publication date: Oct 11, 2013
This article concludes a series on getting your board engaged in development and sponsorship. Part 1 appears here. The ideas are taken from a GuideStar webinar by Kevin Strickland, president of the Not for Profit Group, who shared these solutions to common concerns. How do I help directors cope with their fear of rejection when asking for gifts?
Face the possibility head-on, says Strickland. Prepare your board members for the most common excuses and objections by giving them scripted responses for each.
And don't set them up for failure by expecting them to ask strangers for support over the phone. "The best use of the telephone is for gaining a face-to-face appointment, not for asking someone to give," he advises. How do we set high fundraising expectations for new members when current board members aren't pulling their weight?
Strickland advocates early education about the role you expect board members to play. "Remember," he notes, "you cannot set expectations for someone unless you have a clear, defined, written development process." With something on paper, it's much easier to define their role clearly. How do we motivate and inspire our current board members to participate actively in development?
Here, Strickland says, you need to be very clear about what you mean. Inspiration isn't the same thing as motivation.
Inspiration is short-lived - like signing up for an exercise program or taking on a New Year's resolution. That excitement is good, but it doesn't get the work done.
Motivation, on the other hand, gets the job done. Your board members need to understand where they are to go and how to get there. According to Strickland, it all comes back to defining the fundraising role for your directors, directing them clearly, giving them immediate feedback and recognizing their performance. What if our board members claim limited networks?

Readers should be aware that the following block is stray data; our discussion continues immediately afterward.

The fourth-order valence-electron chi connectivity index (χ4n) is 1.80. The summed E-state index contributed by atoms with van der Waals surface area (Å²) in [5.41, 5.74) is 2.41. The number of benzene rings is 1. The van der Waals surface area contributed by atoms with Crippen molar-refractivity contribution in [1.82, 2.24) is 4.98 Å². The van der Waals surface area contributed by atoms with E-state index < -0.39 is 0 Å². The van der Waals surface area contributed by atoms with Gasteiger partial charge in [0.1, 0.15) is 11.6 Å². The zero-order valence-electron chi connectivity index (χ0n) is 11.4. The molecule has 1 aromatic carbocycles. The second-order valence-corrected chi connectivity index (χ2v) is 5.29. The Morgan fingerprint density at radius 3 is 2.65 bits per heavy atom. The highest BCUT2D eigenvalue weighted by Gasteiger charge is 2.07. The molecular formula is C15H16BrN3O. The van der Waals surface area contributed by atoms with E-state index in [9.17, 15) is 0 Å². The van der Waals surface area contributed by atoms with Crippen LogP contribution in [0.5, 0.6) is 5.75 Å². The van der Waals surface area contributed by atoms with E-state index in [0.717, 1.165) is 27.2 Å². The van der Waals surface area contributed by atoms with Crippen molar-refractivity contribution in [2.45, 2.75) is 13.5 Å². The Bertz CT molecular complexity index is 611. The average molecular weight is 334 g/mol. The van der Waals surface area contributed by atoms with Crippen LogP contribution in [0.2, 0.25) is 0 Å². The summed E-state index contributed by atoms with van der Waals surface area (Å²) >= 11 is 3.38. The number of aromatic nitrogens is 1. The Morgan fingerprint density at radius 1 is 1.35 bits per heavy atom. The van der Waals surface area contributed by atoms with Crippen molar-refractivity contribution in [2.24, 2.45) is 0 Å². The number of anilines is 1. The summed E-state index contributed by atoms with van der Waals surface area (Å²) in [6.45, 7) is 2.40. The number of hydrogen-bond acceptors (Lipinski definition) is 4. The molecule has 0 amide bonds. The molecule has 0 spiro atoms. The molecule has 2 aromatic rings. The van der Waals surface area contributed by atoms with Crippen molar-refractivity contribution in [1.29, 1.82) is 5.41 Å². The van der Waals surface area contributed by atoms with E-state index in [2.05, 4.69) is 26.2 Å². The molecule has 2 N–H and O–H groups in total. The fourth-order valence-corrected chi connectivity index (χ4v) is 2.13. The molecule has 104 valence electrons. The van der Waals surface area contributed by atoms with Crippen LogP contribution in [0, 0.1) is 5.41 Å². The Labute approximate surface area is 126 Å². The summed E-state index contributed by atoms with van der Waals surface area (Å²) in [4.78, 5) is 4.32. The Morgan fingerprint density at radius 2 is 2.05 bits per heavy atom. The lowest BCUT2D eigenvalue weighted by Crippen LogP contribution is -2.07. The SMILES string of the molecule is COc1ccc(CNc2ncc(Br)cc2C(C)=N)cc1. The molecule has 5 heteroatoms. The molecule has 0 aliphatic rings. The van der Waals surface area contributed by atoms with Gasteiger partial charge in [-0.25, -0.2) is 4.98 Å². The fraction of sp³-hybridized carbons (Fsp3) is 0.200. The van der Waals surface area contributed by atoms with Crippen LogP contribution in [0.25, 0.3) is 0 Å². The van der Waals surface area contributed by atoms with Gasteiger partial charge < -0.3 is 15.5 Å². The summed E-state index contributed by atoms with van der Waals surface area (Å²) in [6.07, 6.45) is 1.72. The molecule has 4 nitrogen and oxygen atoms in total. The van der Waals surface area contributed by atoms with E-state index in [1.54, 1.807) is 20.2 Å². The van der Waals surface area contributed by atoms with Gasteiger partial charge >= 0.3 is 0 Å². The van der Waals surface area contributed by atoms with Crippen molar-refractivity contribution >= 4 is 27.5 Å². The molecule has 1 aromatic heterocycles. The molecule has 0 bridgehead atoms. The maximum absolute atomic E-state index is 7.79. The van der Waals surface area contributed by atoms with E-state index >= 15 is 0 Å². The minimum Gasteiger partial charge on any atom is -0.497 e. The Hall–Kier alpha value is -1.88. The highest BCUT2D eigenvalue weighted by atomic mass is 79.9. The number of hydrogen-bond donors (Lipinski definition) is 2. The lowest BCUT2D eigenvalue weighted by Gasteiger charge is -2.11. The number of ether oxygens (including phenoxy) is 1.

Strickland believes that often your directors will know more people than they realize (or perhaps more than they feel like sharing with you). Is their claim just a smoke screen, he wonders, to avoid fundraising responsibilities in the first place? Here's how he would test that.
"Explain to the board that to ‘jump-start the development process,' you are requesting they assist in helping identify those in the community who might be interested in assisting the organization," he counsels.
First, ask them to list the characteristics of people who would want to support the organization. Then ask each director to list as many people as they can who match that profile. Tell them you want at least ten names each, including people they know. Both you and your directors may be surprised at how long that list becomes.
But if you don't generate a suitable list - if your directors really are limited in their networks, then together you have to assess the role of board members. Provided you stand ready to provide the skills training, the only remaining problem is the board's inability or unwillingness to contribute meaningfully to fund development. It's time for a candid discussion about what that means for the current membership of the board and for the well-being of the organization. Read the GuideStar original article